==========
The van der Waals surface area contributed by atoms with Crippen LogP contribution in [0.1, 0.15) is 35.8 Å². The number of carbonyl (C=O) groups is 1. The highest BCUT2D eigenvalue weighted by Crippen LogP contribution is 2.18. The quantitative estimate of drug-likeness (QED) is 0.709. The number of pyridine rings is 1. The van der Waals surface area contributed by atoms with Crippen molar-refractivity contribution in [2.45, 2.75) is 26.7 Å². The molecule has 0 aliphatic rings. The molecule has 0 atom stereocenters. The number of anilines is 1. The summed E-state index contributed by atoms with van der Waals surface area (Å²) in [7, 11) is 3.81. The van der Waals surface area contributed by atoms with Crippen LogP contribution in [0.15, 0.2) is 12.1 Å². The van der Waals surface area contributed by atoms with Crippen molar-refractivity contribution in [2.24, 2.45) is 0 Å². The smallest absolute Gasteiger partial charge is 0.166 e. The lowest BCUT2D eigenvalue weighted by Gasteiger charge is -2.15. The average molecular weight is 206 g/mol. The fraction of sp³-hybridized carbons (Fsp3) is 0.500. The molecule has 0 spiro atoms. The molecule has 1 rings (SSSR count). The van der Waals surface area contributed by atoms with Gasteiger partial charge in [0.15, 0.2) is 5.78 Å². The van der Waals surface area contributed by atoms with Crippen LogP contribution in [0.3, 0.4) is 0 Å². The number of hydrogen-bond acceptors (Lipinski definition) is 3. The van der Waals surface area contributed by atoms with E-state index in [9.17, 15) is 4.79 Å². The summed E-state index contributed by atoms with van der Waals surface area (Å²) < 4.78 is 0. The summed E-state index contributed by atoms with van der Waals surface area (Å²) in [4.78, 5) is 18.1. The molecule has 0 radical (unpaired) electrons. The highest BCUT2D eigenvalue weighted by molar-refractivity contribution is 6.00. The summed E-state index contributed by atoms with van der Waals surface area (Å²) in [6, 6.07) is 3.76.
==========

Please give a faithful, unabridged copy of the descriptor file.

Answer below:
The van der Waals surface area contributed by atoms with Crippen LogP contribution in [0.1, 0.15) is 35.8 Å². The number of carbonyl (C=O) groups is 1. The highest BCUT2D eigenvalue weighted by Crippen LogP contribution is 2.18. The quantitative estimate of drug-likeness (QED) is 0.709. The number of pyridine rings is 1. The van der Waals surface area contributed by atoms with Crippen molar-refractivity contribution in [2.45, 2.75) is 26.7 Å². The molecule has 0 aliphatic rings. The molecule has 0 atom stereocenters. The number of anilines is 1. The summed E-state index contributed by atoms with van der Waals surface area (Å²) in [7, 11) is 3.81. The van der Waals surface area contributed by atoms with Crippen LogP contribution in [0.15, 0.2) is 12.1 Å². The van der Waals surface area contributed by atoms with Crippen molar-refractivity contribution in [2.24, 2.45) is 0 Å². The smallest absolute Gasteiger partial charge is 0.166 e. The lowest BCUT2D eigenvalue weighted by Gasteiger charge is -2.15. The average molecular weight is 206 g/mol. The fraction of sp³-hybridized carbons (Fsp3) is 0.500. The molecule has 0 spiro atoms. The molecule has 1 rings (SSSR count). The van der Waals surface area contributed by atoms with Gasteiger partial charge in [0.15, 0.2) is 5.78 Å². The van der Waals surface area contributed by atoms with Crippen LogP contribution in [0.3, 0.4) is 0 Å². The number of hydrogen-bond acceptors (Lipinski definition) is 3. The van der Waals surface area contributed by atoms with E-state index in [9.17, 15) is 4.79 Å². The summed E-state index contributed by atoms with van der Waals surface area (Å²) < 4.78 is 0. The summed E-state index contributed by atoms with van der Waals surface area (Å²) in [4.78, 5) is 18.1. The molecule has 0 radical (unpaired) electrons. The highest BCUT2D eigenvalue weighted by molar-refractivity contribution is 6.00. The summed E-state index contributed by atoms with van der Waals surface area (Å²) in [6, 6.07) is 3.76.